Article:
Your child's voice is an extremely valuable resource and is critical for social interaction. Proper care and use of the voice will improve your child's likelihood of having a healthy voice for their entire lifetime.
Voice problems are often first noticed with a change in voice quality, which can be described as hoarse or rough. This can be caused by a medical problem and should be evaluated by a laryngologist (a physician/surgeon who specializes in diseases of the throat and vocal cords). Most disorders of vocal abuse and misuse are reversible if treated early. The best treatment is to identify and eliminate the vocal behavior that created the disorder.
The specialists at our Voice Clinic are skilled at treating a wide variety of voice disorders. Some of those commonly seen at the clinic include:
The course of treatment planned for your child begins with an initial evaluation of their medical history. A wide range of treatments are available at the Center and include the following: This is followed by a comprehensive assessment, which may include the following:
The Voice Clinic at Arkansas Children's incorporates a multidisciplinary team, with each member specializing in pediatric care. The goal of the team is to ensure that care is provided in a coordinated, consistent manner with the proper sequencing of evaluations and treatments.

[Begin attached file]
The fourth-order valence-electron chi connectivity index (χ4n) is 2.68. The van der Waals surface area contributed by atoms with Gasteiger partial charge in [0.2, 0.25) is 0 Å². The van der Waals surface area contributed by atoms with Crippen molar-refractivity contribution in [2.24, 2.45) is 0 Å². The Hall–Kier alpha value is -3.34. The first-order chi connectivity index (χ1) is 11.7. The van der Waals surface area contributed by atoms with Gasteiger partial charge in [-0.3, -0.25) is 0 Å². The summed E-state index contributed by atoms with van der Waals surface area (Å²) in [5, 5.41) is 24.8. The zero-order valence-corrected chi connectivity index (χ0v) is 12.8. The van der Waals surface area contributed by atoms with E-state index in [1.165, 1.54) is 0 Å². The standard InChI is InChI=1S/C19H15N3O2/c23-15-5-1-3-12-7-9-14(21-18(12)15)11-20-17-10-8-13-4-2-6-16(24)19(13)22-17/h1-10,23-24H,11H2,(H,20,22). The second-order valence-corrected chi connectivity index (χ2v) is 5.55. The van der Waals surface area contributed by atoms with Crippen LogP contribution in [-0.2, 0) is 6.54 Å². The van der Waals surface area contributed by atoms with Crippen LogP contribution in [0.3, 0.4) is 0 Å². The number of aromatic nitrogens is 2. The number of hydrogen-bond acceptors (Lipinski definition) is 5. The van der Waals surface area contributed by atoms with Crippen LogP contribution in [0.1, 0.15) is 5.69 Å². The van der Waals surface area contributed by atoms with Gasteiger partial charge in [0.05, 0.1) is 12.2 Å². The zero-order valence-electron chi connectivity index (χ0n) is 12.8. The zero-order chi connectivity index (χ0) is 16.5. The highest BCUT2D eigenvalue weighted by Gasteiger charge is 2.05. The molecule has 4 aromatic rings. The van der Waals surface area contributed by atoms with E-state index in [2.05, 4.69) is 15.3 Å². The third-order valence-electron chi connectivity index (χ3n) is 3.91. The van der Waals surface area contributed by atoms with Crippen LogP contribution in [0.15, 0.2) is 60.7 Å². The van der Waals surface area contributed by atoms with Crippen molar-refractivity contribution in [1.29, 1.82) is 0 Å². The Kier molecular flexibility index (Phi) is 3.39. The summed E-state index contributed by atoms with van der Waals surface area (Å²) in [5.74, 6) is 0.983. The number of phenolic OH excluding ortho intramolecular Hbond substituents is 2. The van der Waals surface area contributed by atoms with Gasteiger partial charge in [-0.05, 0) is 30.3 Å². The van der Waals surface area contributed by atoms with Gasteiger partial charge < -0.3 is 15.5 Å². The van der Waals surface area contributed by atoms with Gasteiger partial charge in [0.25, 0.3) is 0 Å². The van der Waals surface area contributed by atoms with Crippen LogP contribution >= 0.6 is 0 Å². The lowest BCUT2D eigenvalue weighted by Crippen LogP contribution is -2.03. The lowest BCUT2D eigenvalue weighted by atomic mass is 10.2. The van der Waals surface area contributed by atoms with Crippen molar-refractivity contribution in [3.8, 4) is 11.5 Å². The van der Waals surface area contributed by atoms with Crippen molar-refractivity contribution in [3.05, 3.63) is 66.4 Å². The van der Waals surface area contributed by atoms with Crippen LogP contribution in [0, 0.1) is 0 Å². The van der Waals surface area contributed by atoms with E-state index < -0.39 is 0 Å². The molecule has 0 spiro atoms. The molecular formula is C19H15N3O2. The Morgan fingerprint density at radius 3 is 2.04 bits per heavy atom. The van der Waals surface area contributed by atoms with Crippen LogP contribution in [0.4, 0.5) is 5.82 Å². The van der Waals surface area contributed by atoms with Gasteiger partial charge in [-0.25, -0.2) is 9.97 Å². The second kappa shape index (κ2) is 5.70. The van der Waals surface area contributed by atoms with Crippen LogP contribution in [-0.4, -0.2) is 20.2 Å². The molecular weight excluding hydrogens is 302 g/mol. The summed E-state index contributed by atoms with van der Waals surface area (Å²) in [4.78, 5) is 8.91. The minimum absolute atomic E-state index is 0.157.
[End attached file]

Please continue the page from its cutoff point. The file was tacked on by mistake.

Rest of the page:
The laryngologist will examine the child's vocal cords to determine the cause of the disorder. This may be done by passing a small camera and light through the mouth or nose and into the throat to see the vocal cords.
Following the examination, the laryngologist may refer the child to a speech-language pathologist who specializes in pediatric voice therapy. Arkansas Children's Speech-Pathology Department provides specialty support services for young children and teens who have been diagnosed by the physician to have a voice disorder. The speech pathologist continues the evaluation process in order to determine if the child may be misusing, overusing, or "abusing" his voice and can develop a plan of treatment if indicated. Many different approaches to voice therapy can be considered and should always be tailored to a child's individual learning style. The speech pathology staff is also able to consult with a child¹s local speech pathologist as needed for continuity and convenience. We believe that a young person's voice is a reflection of who they are and that therapy should be positive and enjoyable.
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